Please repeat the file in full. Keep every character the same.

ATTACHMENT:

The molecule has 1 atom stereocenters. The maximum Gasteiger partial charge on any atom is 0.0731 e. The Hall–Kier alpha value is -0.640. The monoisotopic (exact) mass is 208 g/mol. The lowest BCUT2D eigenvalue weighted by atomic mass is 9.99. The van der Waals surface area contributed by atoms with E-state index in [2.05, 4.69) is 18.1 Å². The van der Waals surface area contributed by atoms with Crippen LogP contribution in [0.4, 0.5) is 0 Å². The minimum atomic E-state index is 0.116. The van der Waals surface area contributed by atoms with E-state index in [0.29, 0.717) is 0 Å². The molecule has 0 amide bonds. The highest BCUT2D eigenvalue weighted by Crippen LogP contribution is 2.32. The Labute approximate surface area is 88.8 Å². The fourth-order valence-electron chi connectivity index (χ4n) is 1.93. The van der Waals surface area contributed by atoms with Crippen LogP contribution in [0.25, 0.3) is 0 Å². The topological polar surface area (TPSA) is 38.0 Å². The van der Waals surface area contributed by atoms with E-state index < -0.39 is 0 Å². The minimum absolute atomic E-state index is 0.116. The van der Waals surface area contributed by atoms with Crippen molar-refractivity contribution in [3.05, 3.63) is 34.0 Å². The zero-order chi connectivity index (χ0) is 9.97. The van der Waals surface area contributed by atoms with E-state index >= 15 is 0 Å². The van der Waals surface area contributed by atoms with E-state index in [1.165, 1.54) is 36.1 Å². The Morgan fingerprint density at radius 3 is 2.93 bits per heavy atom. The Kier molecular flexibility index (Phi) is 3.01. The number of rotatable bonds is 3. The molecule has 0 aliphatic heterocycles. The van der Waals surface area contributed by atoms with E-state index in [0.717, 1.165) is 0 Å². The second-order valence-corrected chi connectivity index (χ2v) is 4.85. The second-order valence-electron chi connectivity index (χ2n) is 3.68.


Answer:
The molecule has 1 atom stereocenters. The maximum Gasteiger partial charge on any atom is 0.0731 e. The Hall–Kier alpha value is -0.640. The monoisotopic (exact) mass is 208 g/mol. The lowest BCUT2D eigenvalue weighted by atomic mass is 9.99. The van der Waals surface area contributed by atoms with E-state index in [2.05, 4.69) is 18.1 Å². The van der Waals surface area contributed by atoms with Crippen LogP contribution in [0.4, 0.5) is 0 Å². The minimum atomic E-state index is 0.116. The van der Waals surface area contributed by atoms with E-state index in [0.29, 0.717) is 0 Å². The molecule has 0 amide bonds. The highest BCUT2D eigenvalue weighted by Crippen LogP contribution is 2.32. The Labute approximate surface area is 88.8 Å². The fourth-order valence-electron chi connectivity index (χ4n) is 1.93. The van der Waals surface area contributed by atoms with Crippen LogP contribution in [0.25, 0.3) is 0 Å². The topological polar surface area (TPSA) is 38.0 Å². The van der Waals surface area contributed by atoms with E-state index < -0.39 is 0 Å². The minimum absolute atomic E-state index is 0.116. The van der Waals surface area contributed by atoms with Crippen molar-refractivity contribution in [3.05, 3.63) is 34.0 Å². The zero-order chi connectivity index (χ0) is 9.97. The van der Waals surface area contributed by atoms with E-state index >= 15 is 0 Å². The van der Waals surface area contributed by atoms with E-state index in [1.165, 1.54) is 36.1 Å². The Morgan fingerprint density at radius 3 is 2.93 bits per heavy atom. The Kier molecular flexibility index (Phi) is 3.01. The number of rotatable bonds is 3. The molecule has 0 aliphatic heterocycles. The van der Waals surface area contributed by atoms with E-state index in [0.717, 1.165) is 0 Å². The second-order valence-corrected chi connectivity index (χ2v) is 4.85. The second-order valence-electron chi connectivity index (χ2n) is 3.68.